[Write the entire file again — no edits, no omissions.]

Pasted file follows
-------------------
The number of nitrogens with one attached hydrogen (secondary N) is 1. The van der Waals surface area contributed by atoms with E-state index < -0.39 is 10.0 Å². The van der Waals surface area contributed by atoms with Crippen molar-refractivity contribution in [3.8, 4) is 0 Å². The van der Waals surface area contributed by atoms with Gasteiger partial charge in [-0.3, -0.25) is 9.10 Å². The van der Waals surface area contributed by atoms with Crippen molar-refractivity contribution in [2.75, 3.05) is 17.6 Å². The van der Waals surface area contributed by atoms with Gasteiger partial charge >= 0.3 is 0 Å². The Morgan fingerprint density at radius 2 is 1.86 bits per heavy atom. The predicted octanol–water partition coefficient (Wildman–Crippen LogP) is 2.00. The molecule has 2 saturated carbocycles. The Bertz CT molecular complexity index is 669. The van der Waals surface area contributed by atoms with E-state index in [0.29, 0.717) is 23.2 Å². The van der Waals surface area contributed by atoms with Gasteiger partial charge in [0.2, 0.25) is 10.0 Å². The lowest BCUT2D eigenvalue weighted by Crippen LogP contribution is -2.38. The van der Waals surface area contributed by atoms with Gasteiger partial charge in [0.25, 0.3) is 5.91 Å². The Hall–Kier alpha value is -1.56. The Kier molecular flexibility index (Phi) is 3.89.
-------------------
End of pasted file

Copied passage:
The number of nitrogens with one attached hydrogen (secondary N) is 1. The van der Waals surface area contributed by atoms with E-state index < -0.39 is 10.0 Å². The van der Waals surface area contributed by atoms with Crippen molar-refractivity contribution in [3.8, 4) is 0 Å². The van der Waals surface area contributed by atoms with Gasteiger partial charge in [-0.3, -0.25) is 9.10 Å². The van der Waals surface area contributed by atoms with Crippen molar-refractivity contribution in [2.75, 3.05) is 17.6 Å². The van der Waals surface area contributed by atoms with Gasteiger partial charge >= 0.3 is 0 Å². The Morgan fingerprint density at radius 2 is 1.86 bits per heavy atom. The predicted octanol–water partition coefficient (Wildman–Crippen LogP) is 2.00. The molecule has 2 saturated carbocycles. The Bertz CT molecular complexity index is 669. The van der Waals surface area contributed by atoms with E-state index in [0.29, 0.717) is 23.2 Å². The van der Waals surface area contributed by atoms with Gasteiger partial charge in [0.2, 0.25) is 10.0 Å². The lowest BCUT2D eigenvalue weighted by Crippen LogP contribution is -2.38. The van der Waals surface area contributed by atoms with Gasteiger partial charge in [0.25, 0.3) is 5.91 Å². The Hall–Kier alpha value is -1.56. The Kier molecular flexibility index (Phi) is 3.89.